Like meditation, almost.
Yeah, you get into this space where you can think freely. Be in peace. This apparently can also be done in a digital way.
It is crazy. When reading about the exhibition, it was more of a theoretical link between the digital and the physical. I don’t know if these boundaries exist anymore. But to hear there is so little separation is fascinating. And scary!
That’s the thing. We also designed the space like it’s still outside. We took street furniture like trashcans and benches. We also took the DOOH (Digital Out of Home) screens from the outside and put them inside the museum building, showing digital things that are physically outside on digital screens as well. Very meta, haha. There is this cynical edge to it sometimes as well. In the space, there is this dying plant and there is also an old factory component in the exhibition of artificial smells of nature. So, there are multiple layers of cynicism towards the way we create nature.
I guess there is also a layer of humour.
When I was doing this, I thought just being cold and direct about the subject wouldn’t be the right tone of voice. Because we know it already, we see it on the news all the time. I wanted to give it some lightness.
I can definitely see that. I don’t think anyone knows about the climate crisis more than young people – it affects them the most. So why do we keep pushing these heavy topics and putting the blame on younger generations? It’s now about bringing another level of lightness to it, which is just respectful.
Exactly. You get so much negativity about everything. I try to give that a bit of a twist. So we keep talking about these subjects, without directly getting depressed.
‘Printed Nature’ by Anjelina Toros
And also opening new ways to talk about it. I hear so many people within my sphere say they can’t bear to listen to the news anymore, so then they’re missing out on that discourse. But if we do it in this way as opposed to the highly negative way, it will actually make people engage in the discourse more.
Yeah, museums in general often do exhibitions like that. Cerebral and highbrow. You have to find ways to work around that. So It’s amazing that I work at a museum which dares to take a stand and that I could put up this exhibition.
It’s very exciting! We kind of powered through most of my questions, but maybe you could tell me about some pieces specifically? I really liked ‘Printed Nature’.
Yeah, by Angelina Toros. It’s a part of her larger series. It’s about nature, of course, but also the symbiosis between manmade nature and real nature. With a bit of irony as well. As I say in the exhibition text, ‘we’re trying to save the planet by using paper straws.’ But why do we even need straws? People are thinking of making ice for the North Pole. Just why? So, I think this is also a reaction to these geo-engineering ways of helping the planet. I think it’s also the sub-layer in her work. It’s so perfectly simple. You see the picture of nature, and then the screen drops, and you see it printed on a piece of fabric. It’s very meta-meta-meta in the context of this exhibition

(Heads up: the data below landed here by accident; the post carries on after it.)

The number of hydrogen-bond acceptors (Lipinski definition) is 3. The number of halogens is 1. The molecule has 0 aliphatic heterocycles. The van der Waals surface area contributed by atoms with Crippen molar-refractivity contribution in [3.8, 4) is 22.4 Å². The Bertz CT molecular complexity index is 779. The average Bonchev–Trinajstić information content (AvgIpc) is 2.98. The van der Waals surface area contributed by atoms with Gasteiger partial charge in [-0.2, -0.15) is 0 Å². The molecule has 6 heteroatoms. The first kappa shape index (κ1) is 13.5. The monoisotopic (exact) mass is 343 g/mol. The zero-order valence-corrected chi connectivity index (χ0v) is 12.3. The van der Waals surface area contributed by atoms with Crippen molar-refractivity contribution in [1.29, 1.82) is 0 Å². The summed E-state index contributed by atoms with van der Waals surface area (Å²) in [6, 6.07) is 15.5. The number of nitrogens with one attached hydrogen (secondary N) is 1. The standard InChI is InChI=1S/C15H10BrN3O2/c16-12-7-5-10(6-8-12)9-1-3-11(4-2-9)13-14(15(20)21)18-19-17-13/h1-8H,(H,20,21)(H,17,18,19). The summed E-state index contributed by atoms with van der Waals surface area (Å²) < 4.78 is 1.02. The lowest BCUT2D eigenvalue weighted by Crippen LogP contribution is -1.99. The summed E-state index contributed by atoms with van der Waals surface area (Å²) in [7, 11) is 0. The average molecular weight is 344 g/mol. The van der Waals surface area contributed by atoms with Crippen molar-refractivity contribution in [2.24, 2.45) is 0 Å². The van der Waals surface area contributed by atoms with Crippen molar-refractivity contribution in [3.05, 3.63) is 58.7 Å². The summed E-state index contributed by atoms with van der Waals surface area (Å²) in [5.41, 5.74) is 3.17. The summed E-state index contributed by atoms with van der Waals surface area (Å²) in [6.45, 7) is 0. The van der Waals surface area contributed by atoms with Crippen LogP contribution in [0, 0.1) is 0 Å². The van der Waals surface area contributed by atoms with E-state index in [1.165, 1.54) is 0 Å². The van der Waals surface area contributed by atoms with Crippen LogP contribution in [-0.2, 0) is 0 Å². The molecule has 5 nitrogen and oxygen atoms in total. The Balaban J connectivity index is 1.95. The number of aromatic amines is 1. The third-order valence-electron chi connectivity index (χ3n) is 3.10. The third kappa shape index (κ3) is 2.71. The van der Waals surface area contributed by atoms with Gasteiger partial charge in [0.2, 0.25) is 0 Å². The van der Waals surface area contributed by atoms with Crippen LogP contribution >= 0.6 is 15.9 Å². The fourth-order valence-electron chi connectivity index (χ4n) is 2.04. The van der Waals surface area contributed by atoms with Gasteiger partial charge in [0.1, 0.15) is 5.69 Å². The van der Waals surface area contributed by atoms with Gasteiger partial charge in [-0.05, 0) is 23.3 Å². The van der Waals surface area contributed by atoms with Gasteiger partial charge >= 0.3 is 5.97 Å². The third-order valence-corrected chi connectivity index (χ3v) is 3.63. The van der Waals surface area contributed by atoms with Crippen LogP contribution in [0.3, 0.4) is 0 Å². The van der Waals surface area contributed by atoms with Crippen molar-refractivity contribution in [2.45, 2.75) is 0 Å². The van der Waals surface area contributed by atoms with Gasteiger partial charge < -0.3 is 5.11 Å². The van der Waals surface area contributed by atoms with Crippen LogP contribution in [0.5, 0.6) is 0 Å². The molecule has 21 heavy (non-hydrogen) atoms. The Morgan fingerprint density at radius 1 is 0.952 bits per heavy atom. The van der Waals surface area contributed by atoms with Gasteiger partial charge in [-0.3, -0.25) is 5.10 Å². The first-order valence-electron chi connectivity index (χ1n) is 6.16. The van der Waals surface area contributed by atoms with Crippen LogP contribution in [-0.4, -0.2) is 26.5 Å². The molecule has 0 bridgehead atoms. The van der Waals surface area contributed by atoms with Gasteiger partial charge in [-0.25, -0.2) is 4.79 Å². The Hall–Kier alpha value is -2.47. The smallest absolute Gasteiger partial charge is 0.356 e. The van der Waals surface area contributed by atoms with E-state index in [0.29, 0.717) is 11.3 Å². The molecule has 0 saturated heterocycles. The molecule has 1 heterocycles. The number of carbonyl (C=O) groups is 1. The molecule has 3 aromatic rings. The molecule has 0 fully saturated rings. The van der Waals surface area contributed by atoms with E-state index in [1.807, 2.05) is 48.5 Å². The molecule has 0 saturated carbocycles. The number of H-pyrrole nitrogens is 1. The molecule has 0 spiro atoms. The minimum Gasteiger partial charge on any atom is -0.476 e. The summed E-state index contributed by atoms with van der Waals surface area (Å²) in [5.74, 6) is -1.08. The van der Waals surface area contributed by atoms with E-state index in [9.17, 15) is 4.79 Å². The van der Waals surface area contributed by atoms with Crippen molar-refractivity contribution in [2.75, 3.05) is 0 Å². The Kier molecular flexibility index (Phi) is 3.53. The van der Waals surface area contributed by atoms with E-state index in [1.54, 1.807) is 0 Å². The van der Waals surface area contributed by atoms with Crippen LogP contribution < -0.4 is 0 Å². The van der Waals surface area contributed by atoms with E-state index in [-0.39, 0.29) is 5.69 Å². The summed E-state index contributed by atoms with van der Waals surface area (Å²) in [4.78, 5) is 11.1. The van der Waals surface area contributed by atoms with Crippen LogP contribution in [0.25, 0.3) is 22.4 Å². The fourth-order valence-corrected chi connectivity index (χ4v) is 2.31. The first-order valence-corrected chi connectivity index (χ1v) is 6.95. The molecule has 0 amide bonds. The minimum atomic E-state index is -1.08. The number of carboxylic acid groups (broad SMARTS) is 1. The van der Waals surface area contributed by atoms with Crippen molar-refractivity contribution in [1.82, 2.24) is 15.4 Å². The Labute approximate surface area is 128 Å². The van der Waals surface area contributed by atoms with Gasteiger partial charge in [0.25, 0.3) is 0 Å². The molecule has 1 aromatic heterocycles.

Peace Does Not Equal Freedom by Timo Lenzen
Yeah, there are so many layers to every piece. Also, what I think is also perfect for our times is ‘Peace Does Not Equal Freedom.’
You see these birds flying in this cube – they’re white doves, the peace birds. But they’re not even flapping their wings, they bounce around. They’re still in a cage. I was reading this book, it was about egotism but in a positive way. When you’re egotistical, you’re a very pure because you don’t think about what other people think or want. I think it’s interesting because when we consume media and different concepts, a lot of people think about only one way of perceiving it. But our generation has more than just one opinion, we have different way of thinking about something. What does peace mean? For some, it’s arriving home to their peaceful bubble. For others, it’s about world peace.
I think our generation doesn’t live with any binaries, nothing is Black and White anymore. Everything lives within the grey space. My final question is what are some of the main hopes for people to take away after the exhibition?
I hope they take some time , take the work in them and recognise things in it. As we said, these are the subjects we already know, but it’s another layer/way of looking at them. Also, to think about how we consume nature. It is something we consume daily and now we can also do it digitally. I hope they see that it’s not all negative. Things can also be seen it in a positive way.
On view until JAN 9th @ Design Museum Den Bosch
More info about the exhibition here!
All images courtesy of Design Museum Den Bosch